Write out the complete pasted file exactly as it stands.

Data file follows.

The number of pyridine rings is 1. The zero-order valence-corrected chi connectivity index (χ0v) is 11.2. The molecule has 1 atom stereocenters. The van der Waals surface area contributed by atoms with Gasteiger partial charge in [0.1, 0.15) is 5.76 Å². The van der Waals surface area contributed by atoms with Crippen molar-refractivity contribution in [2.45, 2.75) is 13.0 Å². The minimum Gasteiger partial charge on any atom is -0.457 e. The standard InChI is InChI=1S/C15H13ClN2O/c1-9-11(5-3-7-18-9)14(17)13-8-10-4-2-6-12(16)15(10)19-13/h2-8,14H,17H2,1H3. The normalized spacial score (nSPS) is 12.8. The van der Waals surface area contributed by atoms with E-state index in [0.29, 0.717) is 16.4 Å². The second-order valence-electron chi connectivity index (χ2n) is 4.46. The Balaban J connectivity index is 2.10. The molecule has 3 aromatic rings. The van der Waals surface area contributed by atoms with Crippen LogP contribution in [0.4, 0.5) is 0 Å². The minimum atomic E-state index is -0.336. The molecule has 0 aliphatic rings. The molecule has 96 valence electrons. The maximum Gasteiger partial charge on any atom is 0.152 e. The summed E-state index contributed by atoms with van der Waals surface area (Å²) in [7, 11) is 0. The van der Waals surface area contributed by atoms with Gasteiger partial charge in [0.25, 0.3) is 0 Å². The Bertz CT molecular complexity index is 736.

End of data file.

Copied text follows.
The number of pyridine rings is 1. The zero-order valence-corrected chi connectivity index (χ0v) is 11.2. The molecule has 1 atom stereocenters. The van der Waals surface area contributed by atoms with Gasteiger partial charge in [0.1, 0.15) is 5.76 Å². The van der Waals surface area contributed by atoms with Crippen molar-refractivity contribution in [2.45, 2.75) is 13.0 Å². The minimum Gasteiger partial charge on any atom is -0.457 e. The standard InChI is InChI=1S/C15H13ClN2O/c1-9-11(5-3-7-18-9)14(17)13-8-10-4-2-6-12(16)15(10)19-13/h2-8,14H,17H2,1H3. The normalized spacial score (nSPS) is 12.8. The van der Waals surface area contributed by atoms with E-state index in [0.29, 0.717) is 16.4 Å². The second-order valence-electron chi connectivity index (χ2n) is 4.46. The Balaban J connectivity index is 2.10. The molecule has 3 aromatic rings. The van der Waals surface area contributed by atoms with Crippen LogP contribution in [0.4, 0.5) is 0 Å². The minimum atomic E-state index is -0.336. The molecule has 0 aliphatic rings. The molecule has 96 valence electrons. The maximum Gasteiger partial charge on any atom is 0.152 e. The summed E-state index contributed by atoms with van der Waals surface area (Å²) in [7, 11) is 0. The van der Waals surface area contributed by atoms with Gasteiger partial charge in [0.25, 0.3) is 0 Å². The Bertz CT molecular complexity index is 736.